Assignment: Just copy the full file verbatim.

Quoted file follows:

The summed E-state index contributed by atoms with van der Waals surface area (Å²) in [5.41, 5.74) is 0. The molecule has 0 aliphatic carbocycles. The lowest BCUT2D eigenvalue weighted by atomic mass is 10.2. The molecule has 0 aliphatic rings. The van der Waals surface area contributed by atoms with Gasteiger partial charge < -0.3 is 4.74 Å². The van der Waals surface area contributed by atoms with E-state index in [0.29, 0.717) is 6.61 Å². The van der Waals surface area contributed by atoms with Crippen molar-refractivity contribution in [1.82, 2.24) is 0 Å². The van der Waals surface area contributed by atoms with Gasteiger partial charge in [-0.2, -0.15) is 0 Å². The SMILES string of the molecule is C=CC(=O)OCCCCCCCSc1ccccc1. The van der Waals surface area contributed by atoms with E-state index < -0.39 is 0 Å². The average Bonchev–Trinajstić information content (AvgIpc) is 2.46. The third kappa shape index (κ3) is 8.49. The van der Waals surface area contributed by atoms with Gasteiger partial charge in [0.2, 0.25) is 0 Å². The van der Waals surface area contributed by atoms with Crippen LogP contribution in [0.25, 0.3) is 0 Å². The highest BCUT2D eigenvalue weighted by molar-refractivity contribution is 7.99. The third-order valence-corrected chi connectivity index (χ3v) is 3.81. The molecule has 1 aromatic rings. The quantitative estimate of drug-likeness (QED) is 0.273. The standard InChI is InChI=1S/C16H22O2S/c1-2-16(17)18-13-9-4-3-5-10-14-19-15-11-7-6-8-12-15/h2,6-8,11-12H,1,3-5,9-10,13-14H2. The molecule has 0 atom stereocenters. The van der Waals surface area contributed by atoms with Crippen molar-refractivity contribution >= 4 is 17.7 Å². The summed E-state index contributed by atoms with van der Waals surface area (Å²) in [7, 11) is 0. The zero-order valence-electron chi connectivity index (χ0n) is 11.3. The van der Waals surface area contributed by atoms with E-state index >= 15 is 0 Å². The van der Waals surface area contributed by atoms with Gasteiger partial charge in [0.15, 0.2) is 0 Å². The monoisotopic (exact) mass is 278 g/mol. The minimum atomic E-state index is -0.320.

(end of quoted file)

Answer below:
The summed E-state index contributed by atoms with van der Waals surface area (Å²) in [5.41, 5.74) is 0. The molecule has 0 aliphatic carbocycles. The lowest BCUT2D eigenvalue weighted by atomic mass is 10.2. The molecule has 0 aliphatic rings. The van der Waals surface area contributed by atoms with Gasteiger partial charge < -0.3 is 4.74 Å². The van der Waals surface area contributed by atoms with E-state index in [0.29, 0.717) is 6.61 Å². The van der Waals surface area contributed by atoms with Crippen molar-refractivity contribution in [1.82, 2.24) is 0 Å². The van der Waals surface area contributed by atoms with Gasteiger partial charge in [-0.2, -0.15) is 0 Å². The SMILES string of the molecule is C=CC(=O)OCCCCCCCSc1ccccc1. The van der Waals surface area contributed by atoms with E-state index < -0.39 is 0 Å². The average Bonchev–Trinajstić information content (AvgIpc) is 2.46. The third kappa shape index (κ3) is 8.49. The van der Waals surface area contributed by atoms with Gasteiger partial charge in [0.2, 0.25) is 0 Å². The van der Waals surface area contributed by atoms with Crippen LogP contribution in [0.25, 0.3) is 0 Å². The highest BCUT2D eigenvalue weighted by molar-refractivity contribution is 7.99. The third-order valence-corrected chi connectivity index (χ3v) is 3.81. The molecule has 1 aromatic rings. The quantitative estimate of drug-likeness (QED) is 0.273. The standard InChI is InChI=1S/C16H22O2S/c1-2-16(17)18-13-9-4-3-5-10-14-19-15-11-7-6-8-12-15/h2,6-8,11-12H,1,3-5,9-10,13-14H2. The molecule has 0 atom stereocenters. The van der Waals surface area contributed by atoms with Crippen molar-refractivity contribution >= 4 is 17.7 Å². The summed E-state index contributed by atoms with van der Waals surface area (Å²) in [7, 11) is 0. The zero-order valence-electron chi connectivity index (χ0n) is 11.3. The van der Waals surface area contributed by atoms with E-state index >= 15 is 0 Å². The van der Waals surface area contributed by atoms with Gasteiger partial charge in [0.15, 0.2) is 0 Å². The monoisotopic (exact) mass is 278 g/mol. The minimum atomic E-state index is -0.320.